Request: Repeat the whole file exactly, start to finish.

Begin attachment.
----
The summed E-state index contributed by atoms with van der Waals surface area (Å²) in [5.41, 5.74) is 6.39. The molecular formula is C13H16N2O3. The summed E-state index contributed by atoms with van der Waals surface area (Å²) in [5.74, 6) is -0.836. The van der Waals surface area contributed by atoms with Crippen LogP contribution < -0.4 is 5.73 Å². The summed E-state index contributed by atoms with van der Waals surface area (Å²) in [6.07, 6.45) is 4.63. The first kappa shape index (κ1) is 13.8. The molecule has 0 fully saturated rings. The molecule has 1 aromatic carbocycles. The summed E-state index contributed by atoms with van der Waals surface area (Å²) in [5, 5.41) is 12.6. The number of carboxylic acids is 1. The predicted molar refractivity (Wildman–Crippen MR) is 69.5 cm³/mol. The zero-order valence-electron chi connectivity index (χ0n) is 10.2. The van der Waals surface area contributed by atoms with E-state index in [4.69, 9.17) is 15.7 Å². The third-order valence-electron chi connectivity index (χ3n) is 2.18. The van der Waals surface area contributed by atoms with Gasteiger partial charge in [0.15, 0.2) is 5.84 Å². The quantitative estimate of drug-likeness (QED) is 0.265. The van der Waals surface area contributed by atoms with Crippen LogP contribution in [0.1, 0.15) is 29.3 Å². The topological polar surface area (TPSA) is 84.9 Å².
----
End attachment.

The summed E-state index contributed by atoms with van der Waals surface area (Å²) in [5.41, 5.74) is 6.39. The molecular formula is C13H16N2O3. The summed E-state index contributed by atoms with van der Waals surface area (Å²) in [5.74, 6) is -0.836. The van der Waals surface area contributed by atoms with Crippen LogP contribution < -0.4 is 5.73 Å². The summed E-state index contributed by atoms with van der Waals surface area (Å²) in [6.07, 6.45) is 4.63. The first kappa shape index (κ1) is 13.8. The molecule has 0 fully saturated rings. The molecule has 1 aromatic carbocycles. The summed E-state index contributed by atoms with van der Waals surface area (Å²) in [5, 5.41) is 12.6. The number of carboxylic acids is 1. The predicted molar refractivity (Wildman–Crippen MR) is 69.5 cm³/mol. The zero-order valence-electron chi connectivity index (χ0n) is 10.2. The van der Waals surface area contributed by atoms with E-state index in [4.69, 9.17) is 15.7 Å². The third-order valence-electron chi connectivity index (χ3n) is 2.18. The van der Waals surface area contributed by atoms with Gasteiger partial charge in [0.15, 0.2) is 5.84 Å². The quantitative estimate of drug-likeness (QED) is 0.265. The van der Waals surface area contributed by atoms with Crippen LogP contribution in [0.1, 0.15) is 29.3 Å². The topological polar surface area (TPSA) is 84.9 Å².